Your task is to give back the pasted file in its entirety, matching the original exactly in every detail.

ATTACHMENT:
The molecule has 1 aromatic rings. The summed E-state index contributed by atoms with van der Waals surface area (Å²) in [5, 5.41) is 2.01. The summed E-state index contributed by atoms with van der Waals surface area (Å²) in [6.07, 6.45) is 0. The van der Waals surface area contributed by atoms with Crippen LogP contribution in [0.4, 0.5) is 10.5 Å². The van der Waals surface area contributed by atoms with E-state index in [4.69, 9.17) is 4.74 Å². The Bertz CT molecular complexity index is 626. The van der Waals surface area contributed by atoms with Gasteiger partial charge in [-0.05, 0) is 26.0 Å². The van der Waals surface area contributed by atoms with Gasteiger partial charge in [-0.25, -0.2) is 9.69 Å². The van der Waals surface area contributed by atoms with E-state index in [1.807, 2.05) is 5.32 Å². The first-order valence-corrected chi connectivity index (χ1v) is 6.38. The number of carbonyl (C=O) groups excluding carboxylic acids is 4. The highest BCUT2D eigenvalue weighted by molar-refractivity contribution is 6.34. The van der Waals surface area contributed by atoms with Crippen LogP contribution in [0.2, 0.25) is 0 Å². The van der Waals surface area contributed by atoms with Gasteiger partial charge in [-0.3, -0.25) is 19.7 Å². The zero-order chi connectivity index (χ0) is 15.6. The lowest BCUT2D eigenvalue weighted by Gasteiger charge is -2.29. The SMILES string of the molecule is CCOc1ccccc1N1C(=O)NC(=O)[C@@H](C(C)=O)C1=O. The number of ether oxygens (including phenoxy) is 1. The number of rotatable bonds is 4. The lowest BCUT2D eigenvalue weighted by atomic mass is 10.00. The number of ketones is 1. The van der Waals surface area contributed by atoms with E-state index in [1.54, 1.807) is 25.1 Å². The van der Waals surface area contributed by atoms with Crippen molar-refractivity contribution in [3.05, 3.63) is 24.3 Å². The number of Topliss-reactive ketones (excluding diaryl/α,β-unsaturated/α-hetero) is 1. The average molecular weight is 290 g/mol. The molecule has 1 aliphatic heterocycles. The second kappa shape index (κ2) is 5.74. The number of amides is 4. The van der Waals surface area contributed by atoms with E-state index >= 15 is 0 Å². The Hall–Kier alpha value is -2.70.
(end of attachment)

The molecule has 1 aromatic rings. The summed E-state index contributed by atoms with van der Waals surface area (Å²) in [5, 5.41) is 2.01. The summed E-state index contributed by atoms with van der Waals surface area (Å²) in [6.07, 6.45) is 0. The van der Waals surface area contributed by atoms with Crippen LogP contribution in [0.4, 0.5) is 10.5 Å². The van der Waals surface area contributed by atoms with E-state index in [4.69, 9.17) is 4.74 Å². The Bertz CT molecular complexity index is 626. The van der Waals surface area contributed by atoms with Gasteiger partial charge in [-0.05, 0) is 26.0 Å². The van der Waals surface area contributed by atoms with Gasteiger partial charge in [-0.25, -0.2) is 9.69 Å². The van der Waals surface area contributed by atoms with E-state index in [1.807, 2.05) is 5.32 Å². The first-order valence-corrected chi connectivity index (χ1v) is 6.38. The number of carbonyl (C=O) groups excluding carboxylic acids is 4. The highest BCUT2D eigenvalue weighted by molar-refractivity contribution is 6.34. The van der Waals surface area contributed by atoms with Crippen LogP contribution in [0.2, 0.25) is 0 Å². The van der Waals surface area contributed by atoms with Gasteiger partial charge in [-0.3, -0.25) is 19.7 Å². The zero-order chi connectivity index (χ0) is 15.6. The lowest BCUT2D eigenvalue weighted by Gasteiger charge is -2.29. The SMILES string of the molecule is CCOc1ccccc1N1C(=O)NC(=O)[C@@H](C(C)=O)C1=O. The number of ether oxygens (including phenoxy) is 1. The number of rotatable bonds is 4. The lowest BCUT2D eigenvalue weighted by atomic mass is 10.00. The number of ketones is 1. The van der Waals surface area contributed by atoms with E-state index in [1.54, 1.807) is 25.1 Å². The van der Waals surface area contributed by atoms with Crippen molar-refractivity contribution in [3.05, 3.63) is 24.3 Å². The number of Topliss-reactive ketones (excluding diaryl/α,β-unsaturated/α-hetero) is 1. The average molecular weight is 290 g/mol. The molecule has 1 aliphatic heterocycles. The second kappa shape index (κ2) is 5.74. The number of amides is 4. The van der Waals surface area contributed by atoms with E-state index >= 15 is 0 Å². The Hall–Kier alpha value is -2.70.